• Blacks start their own mills.
  • In 1924 &1934 there were strikes against the mills.
  • Mill owners wanted to be left alone by the government when it came to children working.
Even through all this the Carolinas still grew. Churches were growing in leaps and bounds.

Now anybody who has been in a black church will recognize these fans. You remember your grandmother, aunt and mother sitting in church fanning themselves. Only the grown ups could get one because they could not be destroyed by "little hands". We had to use are our Sabbath School lesson to fan us. You know those fans came from the local funeral home because their name and address was on the back of the fan. Hey free advertisement. Yep those were the days.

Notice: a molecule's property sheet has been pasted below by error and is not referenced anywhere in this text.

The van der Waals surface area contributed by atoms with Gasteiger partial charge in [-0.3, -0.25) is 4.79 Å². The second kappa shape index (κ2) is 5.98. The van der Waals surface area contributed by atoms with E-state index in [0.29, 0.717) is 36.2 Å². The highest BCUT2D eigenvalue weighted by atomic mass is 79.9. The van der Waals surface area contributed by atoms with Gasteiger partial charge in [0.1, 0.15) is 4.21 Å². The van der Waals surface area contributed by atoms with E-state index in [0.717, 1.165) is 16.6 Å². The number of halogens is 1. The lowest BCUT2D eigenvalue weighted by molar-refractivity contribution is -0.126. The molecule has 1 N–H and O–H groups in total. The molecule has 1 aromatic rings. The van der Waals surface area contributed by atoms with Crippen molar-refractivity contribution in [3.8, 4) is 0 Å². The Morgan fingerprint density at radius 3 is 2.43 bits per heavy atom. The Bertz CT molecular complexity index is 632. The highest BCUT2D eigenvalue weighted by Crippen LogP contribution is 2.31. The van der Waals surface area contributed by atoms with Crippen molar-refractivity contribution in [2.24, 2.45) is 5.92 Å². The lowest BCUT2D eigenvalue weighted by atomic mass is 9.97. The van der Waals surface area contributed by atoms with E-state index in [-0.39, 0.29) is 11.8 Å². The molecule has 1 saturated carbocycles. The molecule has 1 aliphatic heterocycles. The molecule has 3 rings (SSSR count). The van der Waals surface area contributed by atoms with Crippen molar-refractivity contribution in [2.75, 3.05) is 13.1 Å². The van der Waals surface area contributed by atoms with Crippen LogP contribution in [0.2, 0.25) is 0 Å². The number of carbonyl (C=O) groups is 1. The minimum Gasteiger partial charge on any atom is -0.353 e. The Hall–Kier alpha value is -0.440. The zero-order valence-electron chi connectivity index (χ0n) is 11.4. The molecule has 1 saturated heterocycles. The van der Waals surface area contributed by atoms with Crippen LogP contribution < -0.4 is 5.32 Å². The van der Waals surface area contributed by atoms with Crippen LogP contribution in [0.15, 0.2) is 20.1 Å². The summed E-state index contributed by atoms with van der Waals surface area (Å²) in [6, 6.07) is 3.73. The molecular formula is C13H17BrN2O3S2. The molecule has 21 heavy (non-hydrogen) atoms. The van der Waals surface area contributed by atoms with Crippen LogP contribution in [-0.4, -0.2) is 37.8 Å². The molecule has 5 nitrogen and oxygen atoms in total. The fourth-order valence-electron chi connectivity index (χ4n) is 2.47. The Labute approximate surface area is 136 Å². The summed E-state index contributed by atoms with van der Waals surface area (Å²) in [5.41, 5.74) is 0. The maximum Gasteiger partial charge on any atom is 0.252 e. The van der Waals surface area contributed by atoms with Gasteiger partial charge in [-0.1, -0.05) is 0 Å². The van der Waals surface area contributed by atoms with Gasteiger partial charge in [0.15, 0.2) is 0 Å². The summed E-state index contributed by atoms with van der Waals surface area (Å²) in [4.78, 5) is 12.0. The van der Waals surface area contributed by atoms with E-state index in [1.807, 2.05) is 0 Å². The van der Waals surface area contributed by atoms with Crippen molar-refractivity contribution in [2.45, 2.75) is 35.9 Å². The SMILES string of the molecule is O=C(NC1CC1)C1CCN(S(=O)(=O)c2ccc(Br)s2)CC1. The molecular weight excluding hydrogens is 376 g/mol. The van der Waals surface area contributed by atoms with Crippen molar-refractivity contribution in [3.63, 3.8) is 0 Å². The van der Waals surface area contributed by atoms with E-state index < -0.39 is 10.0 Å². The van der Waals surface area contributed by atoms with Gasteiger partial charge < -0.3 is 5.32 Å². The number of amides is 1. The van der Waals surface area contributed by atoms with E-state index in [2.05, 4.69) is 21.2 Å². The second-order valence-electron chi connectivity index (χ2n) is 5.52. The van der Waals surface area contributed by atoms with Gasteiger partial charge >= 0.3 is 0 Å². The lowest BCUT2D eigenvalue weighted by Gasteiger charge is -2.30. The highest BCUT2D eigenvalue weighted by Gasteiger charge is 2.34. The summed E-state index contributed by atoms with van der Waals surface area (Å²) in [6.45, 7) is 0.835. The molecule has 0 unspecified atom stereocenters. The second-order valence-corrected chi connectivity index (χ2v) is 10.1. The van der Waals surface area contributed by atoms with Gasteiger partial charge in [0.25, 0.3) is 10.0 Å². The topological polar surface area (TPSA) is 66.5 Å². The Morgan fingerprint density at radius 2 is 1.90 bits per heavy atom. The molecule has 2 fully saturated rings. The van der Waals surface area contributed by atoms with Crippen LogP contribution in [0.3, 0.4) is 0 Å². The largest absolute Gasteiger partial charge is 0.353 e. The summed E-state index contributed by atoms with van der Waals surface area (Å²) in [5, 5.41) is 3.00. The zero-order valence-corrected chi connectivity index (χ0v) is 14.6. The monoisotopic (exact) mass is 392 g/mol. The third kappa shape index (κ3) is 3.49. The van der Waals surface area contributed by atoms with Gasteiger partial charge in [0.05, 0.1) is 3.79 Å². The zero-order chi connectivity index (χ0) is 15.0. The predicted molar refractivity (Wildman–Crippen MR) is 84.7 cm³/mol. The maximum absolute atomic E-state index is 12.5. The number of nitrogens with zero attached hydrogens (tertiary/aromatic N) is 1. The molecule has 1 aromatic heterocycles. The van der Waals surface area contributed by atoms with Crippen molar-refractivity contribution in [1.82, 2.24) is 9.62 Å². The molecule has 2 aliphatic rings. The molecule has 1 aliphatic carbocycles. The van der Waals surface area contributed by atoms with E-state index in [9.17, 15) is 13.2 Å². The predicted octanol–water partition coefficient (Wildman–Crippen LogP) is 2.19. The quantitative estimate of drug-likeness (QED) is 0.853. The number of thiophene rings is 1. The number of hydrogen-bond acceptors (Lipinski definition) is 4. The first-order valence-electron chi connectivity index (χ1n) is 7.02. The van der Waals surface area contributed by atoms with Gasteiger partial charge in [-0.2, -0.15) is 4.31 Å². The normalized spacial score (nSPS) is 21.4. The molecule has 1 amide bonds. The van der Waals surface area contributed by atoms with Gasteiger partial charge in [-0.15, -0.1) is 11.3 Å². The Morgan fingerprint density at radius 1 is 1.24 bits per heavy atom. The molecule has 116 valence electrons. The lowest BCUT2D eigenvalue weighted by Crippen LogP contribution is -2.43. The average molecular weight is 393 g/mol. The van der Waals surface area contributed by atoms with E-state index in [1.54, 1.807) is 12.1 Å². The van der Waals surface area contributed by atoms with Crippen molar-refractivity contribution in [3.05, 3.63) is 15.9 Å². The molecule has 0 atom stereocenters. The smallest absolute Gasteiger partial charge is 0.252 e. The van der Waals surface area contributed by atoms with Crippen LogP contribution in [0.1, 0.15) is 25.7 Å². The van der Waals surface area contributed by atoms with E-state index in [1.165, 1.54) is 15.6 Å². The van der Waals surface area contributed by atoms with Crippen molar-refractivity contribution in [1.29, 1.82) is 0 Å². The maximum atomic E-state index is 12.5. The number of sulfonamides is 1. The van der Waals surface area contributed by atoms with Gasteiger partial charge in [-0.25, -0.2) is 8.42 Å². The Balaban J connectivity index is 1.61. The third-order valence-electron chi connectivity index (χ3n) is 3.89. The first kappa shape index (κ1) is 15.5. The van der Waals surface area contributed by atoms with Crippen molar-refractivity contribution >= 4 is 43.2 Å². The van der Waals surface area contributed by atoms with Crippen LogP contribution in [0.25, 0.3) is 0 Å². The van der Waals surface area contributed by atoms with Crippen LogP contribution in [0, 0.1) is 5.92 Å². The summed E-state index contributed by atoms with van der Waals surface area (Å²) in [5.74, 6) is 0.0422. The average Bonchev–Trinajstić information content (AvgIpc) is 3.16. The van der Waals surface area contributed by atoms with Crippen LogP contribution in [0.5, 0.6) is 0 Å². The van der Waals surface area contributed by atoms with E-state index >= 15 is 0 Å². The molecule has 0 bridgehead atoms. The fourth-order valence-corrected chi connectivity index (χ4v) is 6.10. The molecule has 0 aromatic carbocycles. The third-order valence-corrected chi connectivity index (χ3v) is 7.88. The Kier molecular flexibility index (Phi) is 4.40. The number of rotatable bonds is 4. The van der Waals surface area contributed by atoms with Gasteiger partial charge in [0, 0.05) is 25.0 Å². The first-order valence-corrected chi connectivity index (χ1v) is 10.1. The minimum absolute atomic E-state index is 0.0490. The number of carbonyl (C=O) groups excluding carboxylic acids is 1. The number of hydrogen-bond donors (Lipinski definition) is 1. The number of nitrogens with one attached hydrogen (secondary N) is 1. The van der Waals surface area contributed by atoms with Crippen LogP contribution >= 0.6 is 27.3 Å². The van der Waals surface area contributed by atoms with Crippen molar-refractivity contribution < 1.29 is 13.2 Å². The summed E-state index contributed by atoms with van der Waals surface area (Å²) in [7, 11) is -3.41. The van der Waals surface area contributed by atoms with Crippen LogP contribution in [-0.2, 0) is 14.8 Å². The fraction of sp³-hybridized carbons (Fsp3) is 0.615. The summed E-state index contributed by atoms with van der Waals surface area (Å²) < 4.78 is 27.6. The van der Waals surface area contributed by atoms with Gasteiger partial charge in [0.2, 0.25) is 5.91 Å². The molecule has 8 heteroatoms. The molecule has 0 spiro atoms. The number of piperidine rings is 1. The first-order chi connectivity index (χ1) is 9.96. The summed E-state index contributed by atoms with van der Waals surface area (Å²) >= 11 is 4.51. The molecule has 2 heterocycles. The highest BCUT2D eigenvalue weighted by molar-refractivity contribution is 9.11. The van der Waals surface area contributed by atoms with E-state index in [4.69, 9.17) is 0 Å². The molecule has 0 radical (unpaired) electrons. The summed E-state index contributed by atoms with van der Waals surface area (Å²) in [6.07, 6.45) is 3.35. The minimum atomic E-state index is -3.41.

In the cities people did not have time to make their clothes are grow their own food, so dry goods and grocery stores increase the "store bought look".

Black men and women still paid a prominent part in the south. They owned business and had their own communities and churches and some were highly educated.

 Music played a part of keeping families and cultures together. You know you have heard those old stories from your grandparents on how they use to sit around and listen to the radio for their favorite shows. OK kids. This was wayyyyyyy before computers, iPod/iPad, Walkmans, boom boxes and transistor radios. If you don't know what these items are look them up.

The barber/beauty shop is where you got all your news of the community. Even today if you just go to your neighborhood shop and sit long enough you will find out what is going on without even saying a word. Did you..........